Professor and the Madman
Mel Gibson and Sean Penn star in this creaky drama which was disowned by Gibson after endless problems and lawsuits during production – and if Mad Mel disowns a movie, then it’s got to be a mess.
Drawn from the true story of Professor James Murray (Gibson) who began compiling the Oxford Dictionary in 1879 and let the thing overtake his life, it suffers from myriad issues: iffy playing; a glum look; questionable facts; the revelation that it was shot at Trinity College, Ireland, and nowhere near Oxford; too many speechifying blokes with too many fake beards; and more.
Gibson’s polymath Murray is given a hard time when he approaches the Oxford bods to contribute to the dictionary, and the stuffy academic guys ponder whether they should allow a Scotsman to get involved (and, to be fair, Gibson does sound almost Scottish – almost). When the professor starts working with words he rarely sees his family. As the years pass, he also begins to communicate with brilliant Dr Minor (Penn), an American Civil War veteran being held at Broadmoor psychiatric hospital after committing a murder while in the grip of long-term PTSD.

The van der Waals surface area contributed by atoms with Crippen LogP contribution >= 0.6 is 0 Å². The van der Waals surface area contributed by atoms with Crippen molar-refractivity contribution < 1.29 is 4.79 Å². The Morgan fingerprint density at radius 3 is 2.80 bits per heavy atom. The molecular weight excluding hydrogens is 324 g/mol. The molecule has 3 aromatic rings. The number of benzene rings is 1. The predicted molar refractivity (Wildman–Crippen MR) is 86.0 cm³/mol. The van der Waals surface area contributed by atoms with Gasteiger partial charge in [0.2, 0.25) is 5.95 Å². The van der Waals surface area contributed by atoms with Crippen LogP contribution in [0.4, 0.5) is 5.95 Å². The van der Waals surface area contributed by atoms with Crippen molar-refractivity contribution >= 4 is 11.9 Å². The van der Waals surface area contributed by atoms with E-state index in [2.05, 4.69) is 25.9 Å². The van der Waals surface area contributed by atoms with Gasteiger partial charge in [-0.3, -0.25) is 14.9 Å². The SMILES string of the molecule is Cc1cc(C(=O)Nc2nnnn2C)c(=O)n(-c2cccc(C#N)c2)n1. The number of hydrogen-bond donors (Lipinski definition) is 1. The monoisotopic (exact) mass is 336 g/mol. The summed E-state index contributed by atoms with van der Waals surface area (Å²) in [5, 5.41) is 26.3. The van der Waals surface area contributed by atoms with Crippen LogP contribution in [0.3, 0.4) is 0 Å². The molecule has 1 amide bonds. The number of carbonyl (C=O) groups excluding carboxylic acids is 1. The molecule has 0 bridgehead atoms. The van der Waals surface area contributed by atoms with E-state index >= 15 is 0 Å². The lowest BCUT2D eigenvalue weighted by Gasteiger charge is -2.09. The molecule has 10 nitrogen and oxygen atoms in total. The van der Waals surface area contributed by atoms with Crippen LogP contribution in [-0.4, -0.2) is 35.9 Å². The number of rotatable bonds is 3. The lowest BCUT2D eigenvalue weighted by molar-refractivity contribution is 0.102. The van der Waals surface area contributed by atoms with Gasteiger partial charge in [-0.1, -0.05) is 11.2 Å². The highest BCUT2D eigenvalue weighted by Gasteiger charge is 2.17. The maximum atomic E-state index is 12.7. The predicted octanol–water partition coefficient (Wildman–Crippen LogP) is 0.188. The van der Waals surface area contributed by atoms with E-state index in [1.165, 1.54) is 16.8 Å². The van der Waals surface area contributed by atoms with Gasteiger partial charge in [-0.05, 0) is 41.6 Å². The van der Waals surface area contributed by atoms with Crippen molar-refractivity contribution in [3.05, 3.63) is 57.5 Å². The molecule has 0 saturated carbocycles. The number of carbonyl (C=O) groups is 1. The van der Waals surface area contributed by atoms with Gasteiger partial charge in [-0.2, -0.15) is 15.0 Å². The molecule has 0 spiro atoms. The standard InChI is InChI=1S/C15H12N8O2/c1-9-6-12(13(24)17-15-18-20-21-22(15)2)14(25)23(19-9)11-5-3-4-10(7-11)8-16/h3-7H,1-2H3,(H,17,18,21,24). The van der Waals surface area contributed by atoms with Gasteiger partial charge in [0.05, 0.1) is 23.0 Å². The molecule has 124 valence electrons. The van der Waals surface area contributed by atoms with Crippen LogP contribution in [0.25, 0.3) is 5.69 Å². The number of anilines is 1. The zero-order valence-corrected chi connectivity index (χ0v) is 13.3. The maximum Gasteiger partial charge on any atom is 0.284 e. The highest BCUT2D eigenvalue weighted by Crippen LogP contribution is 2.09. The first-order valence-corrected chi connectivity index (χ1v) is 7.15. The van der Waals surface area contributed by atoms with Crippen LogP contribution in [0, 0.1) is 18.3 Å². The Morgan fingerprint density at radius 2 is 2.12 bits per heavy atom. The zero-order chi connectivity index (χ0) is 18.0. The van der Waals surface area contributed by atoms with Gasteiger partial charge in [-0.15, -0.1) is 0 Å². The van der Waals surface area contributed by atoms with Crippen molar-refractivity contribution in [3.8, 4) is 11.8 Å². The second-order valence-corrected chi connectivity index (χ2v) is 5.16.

When Murray and Minor meet there might be vague pleasure in seeing these big names together onscreen for the first time, but these moments are jarring because Gibson (an instinctual actor) and Penn (a sometimes ridiculously Method performer) seem such an odd match – even if that’s kind of the point. But they’re the whole show anyway, and overshadow Steve Coogan (in a few scenes as Murray’s friend Frederick James Furnivall), Eddie Marsan (as Broadmoor guard Muncie), and Game of Thrones actor Natalie Dormer (as Eliza Merrett, widow of Minor’s victim and the only woman here who properly gets a word in edgeways).
The first feature from screenwriter-turned-director Farhad Safinia (using the pseudonym ‘P.B. Shemran’ to show his disgust at the post-production fiddling), this perhaps isn’t quite as dire as Gibson would have you believe – but it’s certainly not good.